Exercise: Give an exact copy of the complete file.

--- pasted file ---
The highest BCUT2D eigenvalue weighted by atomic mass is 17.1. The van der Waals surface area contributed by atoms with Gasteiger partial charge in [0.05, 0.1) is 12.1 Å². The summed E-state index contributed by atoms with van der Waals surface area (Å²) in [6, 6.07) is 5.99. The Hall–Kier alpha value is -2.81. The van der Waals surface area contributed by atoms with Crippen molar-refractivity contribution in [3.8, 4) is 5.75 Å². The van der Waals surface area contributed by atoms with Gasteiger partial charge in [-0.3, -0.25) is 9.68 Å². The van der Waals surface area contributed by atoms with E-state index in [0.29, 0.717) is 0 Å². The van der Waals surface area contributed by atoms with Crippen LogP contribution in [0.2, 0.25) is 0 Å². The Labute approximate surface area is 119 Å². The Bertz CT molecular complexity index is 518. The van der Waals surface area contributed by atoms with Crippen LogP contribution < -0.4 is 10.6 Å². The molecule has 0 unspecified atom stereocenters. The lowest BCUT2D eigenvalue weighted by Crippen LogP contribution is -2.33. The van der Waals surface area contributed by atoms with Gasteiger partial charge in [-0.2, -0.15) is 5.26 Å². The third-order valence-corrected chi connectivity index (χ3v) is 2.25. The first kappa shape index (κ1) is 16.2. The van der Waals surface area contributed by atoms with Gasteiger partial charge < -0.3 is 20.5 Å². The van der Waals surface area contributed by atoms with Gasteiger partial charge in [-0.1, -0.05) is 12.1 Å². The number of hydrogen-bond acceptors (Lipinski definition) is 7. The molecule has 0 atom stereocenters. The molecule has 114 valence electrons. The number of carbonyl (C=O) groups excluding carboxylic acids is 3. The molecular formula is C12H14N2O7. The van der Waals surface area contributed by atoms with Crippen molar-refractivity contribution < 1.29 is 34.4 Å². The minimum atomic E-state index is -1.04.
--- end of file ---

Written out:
The highest BCUT2D eigenvalue weighted by atomic mass is 17.1. The van der Waals surface area contributed by atoms with Gasteiger partial charge in [0.05, 0.1) is 12.1 Å². The summed E-state index contributed by atoms with van der Waals surface area (Å²) in [6, 6.07) is 5.99. The Hall–Kier alpha value is -2.81. The van der Waals surface area contributed by atoms with Crippen molar-refractivity contribution in [3.8, 4) is 5.75 Å². The van der Waals surface area contributed by atoms with Gasteiger partial charge in [-0.3, -0.25) is 9.68 Å². The van der Waals surface area contributed by atoms with E-state index in [0.29, 0.717) is 0 Å². The van der Waals surface area contributed by atoms with Crippen LogP contribution in [0.2, 0.25) is 0 Å². The Labute approximate surface area is 119 Å². The Bertz CT molecular complexity index is 518. The van der Waals surface area contributed by atoms with Crippen LogP contribution < -0.4 is 10.6 Å². The molecule has 0 unspecified atom stereocenters. The lowest BCUT2D eigenvalue weighted by Crippen LogP contribution is -2.33. The van der Waals surface area contributed by atoms with Gasteiger partial charge in [-0.2, -0.15) is 5.26 Å². The third-order valence-corrected chi connectivity index (χ3v) is 2.25. The first kappa shape index (κ1) is 16.2. The van der Waals surface area contributed by atoms with Gasteiger partial charge < -0.3 is 20.5 Å². The van der Waals surface area contributed by atoms with Gasteiger partial charge in [-0.1, -0.05) is 12.1 Å². The number of hydrogen-bond acceptors (Lipinski definition) is 7. The molecule has 0 atom stereocenters. The molecule has 114 valence electrons. The number of carbonyl (C=O) groups excluding carboxylic acids is 3. The molecular formula is C12H14N2O7. The van der Waals surface area contributed by atoms with Crippen molar-refractivity contribution < 1.29 is 34.4 Å². The minimum atomic E-state index is -1.04.